If your tires are worn pretty evenly, you can sell them and recover much of the cost of buying new ones on sale, but if you run them too long, they are worthless. New tread is cheap insurance to help keep you on the road and rolling!

Edit; If I had to do a lot of commuting, my preference would be toward longevity. Off road tires are not designed for that!

Edited again, Willardguy had a better word choice!

[Edited on 3-15-2017 by AKgringo]

[Edited on 3-16-2017 by AKgringo]




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[*] posted on 3-15-2017 at 04:57 PM


Quote: Originally posted by BigWooo  
I was only getting 12,000 to 14,000 out of a set of BFG's. I think the guys that are getting more mileage out of their tires are driving in the U.S. My driving is 95% in Mexico. I switched to Michelin LTX AT2. I'm at about 8000 miles now and no sign of wear. They don't compare to BFG's off road, but they're good enough to get me through bad roads and storm damage when necessary.


BS. I live in Punta ABreojos, BCS.
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[*] posted on 3-15-2017 at 05:07 PM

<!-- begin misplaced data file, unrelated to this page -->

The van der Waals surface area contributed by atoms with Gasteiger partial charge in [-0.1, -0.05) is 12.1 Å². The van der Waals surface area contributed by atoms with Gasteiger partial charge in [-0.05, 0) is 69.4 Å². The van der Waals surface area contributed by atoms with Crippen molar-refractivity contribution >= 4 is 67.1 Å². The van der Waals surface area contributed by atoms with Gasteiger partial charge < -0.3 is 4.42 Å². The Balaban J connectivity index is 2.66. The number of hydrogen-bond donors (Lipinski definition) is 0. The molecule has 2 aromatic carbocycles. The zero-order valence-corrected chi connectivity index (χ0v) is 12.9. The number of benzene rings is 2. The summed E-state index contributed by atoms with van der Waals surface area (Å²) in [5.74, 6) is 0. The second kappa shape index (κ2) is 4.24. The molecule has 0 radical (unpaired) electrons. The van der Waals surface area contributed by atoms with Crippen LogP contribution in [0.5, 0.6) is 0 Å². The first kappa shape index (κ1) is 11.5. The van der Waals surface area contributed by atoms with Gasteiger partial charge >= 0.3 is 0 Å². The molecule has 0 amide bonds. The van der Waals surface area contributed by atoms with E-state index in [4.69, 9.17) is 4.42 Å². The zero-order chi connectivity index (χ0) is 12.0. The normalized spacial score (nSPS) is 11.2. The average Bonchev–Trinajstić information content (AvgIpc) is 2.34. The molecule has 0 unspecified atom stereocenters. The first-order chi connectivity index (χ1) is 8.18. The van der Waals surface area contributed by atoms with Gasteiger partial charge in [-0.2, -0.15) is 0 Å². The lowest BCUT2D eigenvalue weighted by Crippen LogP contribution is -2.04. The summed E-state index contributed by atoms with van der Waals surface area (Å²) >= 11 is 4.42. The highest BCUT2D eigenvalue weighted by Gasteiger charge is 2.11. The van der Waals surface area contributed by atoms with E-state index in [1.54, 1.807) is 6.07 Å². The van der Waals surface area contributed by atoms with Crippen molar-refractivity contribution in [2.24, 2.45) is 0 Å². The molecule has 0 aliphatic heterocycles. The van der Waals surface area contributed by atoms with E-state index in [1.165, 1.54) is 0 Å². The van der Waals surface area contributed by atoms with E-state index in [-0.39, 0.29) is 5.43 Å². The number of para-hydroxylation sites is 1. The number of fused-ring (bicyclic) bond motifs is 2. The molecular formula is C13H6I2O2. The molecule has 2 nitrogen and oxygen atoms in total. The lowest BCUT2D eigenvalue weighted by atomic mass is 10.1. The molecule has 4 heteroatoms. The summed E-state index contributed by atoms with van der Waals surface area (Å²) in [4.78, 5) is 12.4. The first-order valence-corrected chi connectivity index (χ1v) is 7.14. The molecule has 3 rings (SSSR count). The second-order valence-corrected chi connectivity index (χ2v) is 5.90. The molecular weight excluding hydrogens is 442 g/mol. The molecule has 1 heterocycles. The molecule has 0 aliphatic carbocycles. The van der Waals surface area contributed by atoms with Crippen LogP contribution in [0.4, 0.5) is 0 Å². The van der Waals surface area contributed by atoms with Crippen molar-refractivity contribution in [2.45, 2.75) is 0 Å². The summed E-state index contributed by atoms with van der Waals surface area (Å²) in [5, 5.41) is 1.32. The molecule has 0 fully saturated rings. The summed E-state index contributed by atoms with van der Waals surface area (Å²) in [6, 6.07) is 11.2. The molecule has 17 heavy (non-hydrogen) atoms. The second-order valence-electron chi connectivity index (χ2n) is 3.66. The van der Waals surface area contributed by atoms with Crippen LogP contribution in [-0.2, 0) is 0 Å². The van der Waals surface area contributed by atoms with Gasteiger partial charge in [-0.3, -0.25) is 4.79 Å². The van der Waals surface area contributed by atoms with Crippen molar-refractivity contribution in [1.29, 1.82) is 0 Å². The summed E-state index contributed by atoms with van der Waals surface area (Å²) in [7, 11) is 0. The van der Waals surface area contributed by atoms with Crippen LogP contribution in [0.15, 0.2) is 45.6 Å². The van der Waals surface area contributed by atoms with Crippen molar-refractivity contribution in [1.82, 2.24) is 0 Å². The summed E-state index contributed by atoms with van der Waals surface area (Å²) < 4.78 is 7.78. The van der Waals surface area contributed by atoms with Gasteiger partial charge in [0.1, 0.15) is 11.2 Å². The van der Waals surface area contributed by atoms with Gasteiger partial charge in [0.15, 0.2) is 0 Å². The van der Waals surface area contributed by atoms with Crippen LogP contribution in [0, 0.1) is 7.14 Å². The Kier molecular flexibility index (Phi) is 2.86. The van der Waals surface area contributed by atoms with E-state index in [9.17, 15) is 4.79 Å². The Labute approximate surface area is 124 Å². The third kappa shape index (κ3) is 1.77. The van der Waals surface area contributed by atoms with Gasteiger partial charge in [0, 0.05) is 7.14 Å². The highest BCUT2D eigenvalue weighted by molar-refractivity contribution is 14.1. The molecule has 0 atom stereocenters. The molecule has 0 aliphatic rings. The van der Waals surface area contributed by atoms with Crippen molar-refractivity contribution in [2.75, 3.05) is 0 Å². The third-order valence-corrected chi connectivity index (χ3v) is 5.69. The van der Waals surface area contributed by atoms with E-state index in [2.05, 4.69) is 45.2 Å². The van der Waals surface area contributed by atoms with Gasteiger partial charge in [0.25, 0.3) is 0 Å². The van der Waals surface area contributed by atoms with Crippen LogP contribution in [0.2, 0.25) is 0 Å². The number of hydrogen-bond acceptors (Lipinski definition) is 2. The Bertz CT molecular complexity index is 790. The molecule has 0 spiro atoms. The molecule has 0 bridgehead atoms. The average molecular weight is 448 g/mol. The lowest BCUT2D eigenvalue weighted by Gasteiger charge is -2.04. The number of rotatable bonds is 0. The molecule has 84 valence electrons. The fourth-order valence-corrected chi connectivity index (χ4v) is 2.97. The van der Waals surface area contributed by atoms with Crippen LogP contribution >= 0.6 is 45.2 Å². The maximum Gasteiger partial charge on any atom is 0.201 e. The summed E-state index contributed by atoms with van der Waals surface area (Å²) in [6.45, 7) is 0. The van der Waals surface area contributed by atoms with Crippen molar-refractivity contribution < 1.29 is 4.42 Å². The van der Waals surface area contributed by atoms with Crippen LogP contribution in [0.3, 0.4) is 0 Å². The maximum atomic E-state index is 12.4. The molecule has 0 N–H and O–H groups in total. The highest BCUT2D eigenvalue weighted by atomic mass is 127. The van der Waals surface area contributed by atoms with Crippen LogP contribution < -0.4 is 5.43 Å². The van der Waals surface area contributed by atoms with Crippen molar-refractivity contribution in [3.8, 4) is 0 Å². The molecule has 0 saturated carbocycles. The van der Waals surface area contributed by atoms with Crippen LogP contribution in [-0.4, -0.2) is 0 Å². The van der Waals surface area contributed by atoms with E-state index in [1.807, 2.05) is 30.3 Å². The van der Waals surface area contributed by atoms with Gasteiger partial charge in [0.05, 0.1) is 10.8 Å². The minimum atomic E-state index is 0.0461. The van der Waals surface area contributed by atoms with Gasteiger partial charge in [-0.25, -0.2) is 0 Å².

I would think since Michelin owns BFG the tires would be made of the same rubber compound???



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[*] posted on 3-15-2017 at 06:25 PM


I'm tough on my tires - after torturing a set of KO's on my Jeep, I switched to KM²'s due to excessive tread chipping and marginal rock traction (Palomar Canyon). I just missed the KO² release, but with this same concern aired on the Jeep forums, I am glad that I opted for the Mud-terrain tires instead.



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[*] posted on 3-16-2017 at 10:53 AM


I almost went with Mts on this stupid Jeep project due to past experience with MTs. Instead, thought I'd give the KO2s a go. We shall see. One thing I can say, the center mold mark is awesome for setting your toe correctly.



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[*] posted on 3-16-2017 at 02:01 PM


I live in Baja and have a set of KO2's on my F-350, they have about, 12k on them including 2 round trips from Pescadero to Portland. I haven't noticed any abnormal wear on them, they still have a lot of tread left. When I am home in Pescadero, I keep the pressure at 45psi for a smoother ride on the crappy dirt roads